Let’s try another approach. First let’s make a simplification and assume that one of the shapes is stationary and the other is moving relative to it. Let’s project each point on our moving polygon out in the direction of its velocity.
These rays may or may not intersect the other polygon. In this case we have four intersections. With each of the intersections we can compute a time based on the velocity of the polygon. We can sort these times and return the minimum and maximum as time range of overlap.
def overlap_range(P, Q, V): for x, y in zip(*Q.exterior.xy): # simulate a ray as a long line segment SCALE = 1e10 segment_x = [ x, x + SCALE*V ] segment_y = [ y, y + SCALE*V ] line = [segment_x, segment_y] points = intersections(P, line) for point in points: ix, iy = point.x, point.y # time of intersection when = math.hypot(x-ix, y-iy) / math.hypot(V, V) intersection_times.append(when) intersection_times.sort() if len(intersection_time) == 0: print "polygons never overlap" elif len(intersection_time) == 1: print "polygons touch by don't overlap" return intersection_time, intersection_time[-1]
Here each point on the polygon creates a line segment and that is tested against each edge of the other polygon. So we’ve handled the issues of when the polygons don’t ever intersect but we can do even better with Minkowski geometry. We’ll use something called the Minkowski difference between two sets of points. In image processing it’s related to erosion. What this does is take one shape, mirror it about the origin and then compute the Minkowski sum of the mirrored shape and the other one. The Minkowski sum is related to dilation and for two sets of points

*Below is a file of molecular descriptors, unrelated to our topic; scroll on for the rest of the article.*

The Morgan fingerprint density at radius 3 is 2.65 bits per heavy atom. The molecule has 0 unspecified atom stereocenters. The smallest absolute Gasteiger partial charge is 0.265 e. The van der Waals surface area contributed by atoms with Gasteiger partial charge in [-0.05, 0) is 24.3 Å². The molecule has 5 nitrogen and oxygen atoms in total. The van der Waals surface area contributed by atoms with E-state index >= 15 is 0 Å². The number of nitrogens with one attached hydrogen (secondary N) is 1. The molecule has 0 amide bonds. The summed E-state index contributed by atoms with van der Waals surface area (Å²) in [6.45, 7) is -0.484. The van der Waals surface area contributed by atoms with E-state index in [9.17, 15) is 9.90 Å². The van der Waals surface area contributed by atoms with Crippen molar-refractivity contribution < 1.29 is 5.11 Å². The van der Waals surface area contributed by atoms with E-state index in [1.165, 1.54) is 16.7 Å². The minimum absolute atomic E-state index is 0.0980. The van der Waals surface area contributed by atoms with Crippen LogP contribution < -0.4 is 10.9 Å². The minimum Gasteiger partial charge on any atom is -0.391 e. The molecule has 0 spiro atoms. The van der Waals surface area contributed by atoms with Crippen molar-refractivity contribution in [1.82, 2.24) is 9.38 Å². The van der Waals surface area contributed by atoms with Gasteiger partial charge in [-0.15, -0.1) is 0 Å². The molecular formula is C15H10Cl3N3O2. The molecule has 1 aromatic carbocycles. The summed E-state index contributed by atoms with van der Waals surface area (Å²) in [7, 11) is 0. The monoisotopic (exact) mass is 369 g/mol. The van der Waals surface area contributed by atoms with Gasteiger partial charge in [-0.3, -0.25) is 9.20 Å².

Q is defined as all points
p is in
q is in
Don’t worry two much about the definitions. Here is the key point to understand. We are looking to compute if the two polygons intersect. If they intersect there is a point in each polygon that is inside both of them. If so mirroring one polygon and computing the Minkowski sum polygon would create a polygon that contains the origin.
Here’s some code to compute the Minkowski difference between two polygons. Since both sets are convex we take the convex hull of the resulting polygon to create a new convex polygon.
def minkowski_difference(P, Q): R =  for i in xrange(len(P)): for j in xrange(len(Q)): R.append((P[i] - Q[j], P[i] - Q[j])) return convex_hull(R)
The convex hull is just the minimum sized convex polygon that encloses all the points. If you hammer a bunch of nails into a board and stretch an elastic band around all the the nails; the nails that touch the elastic band are the convex hull. It can be computed in
O(N*log(N)) with a Graham Scan. Here’s a image showing two sets of points (red and blue) and their corresponding convex hulls. It also shows the intersection in yellow which is the convex hull of the points in both polygons and the intersection points. Seeing this go back and confirm the key point above that if the polygons intersect their Minkowski difference contains the origin.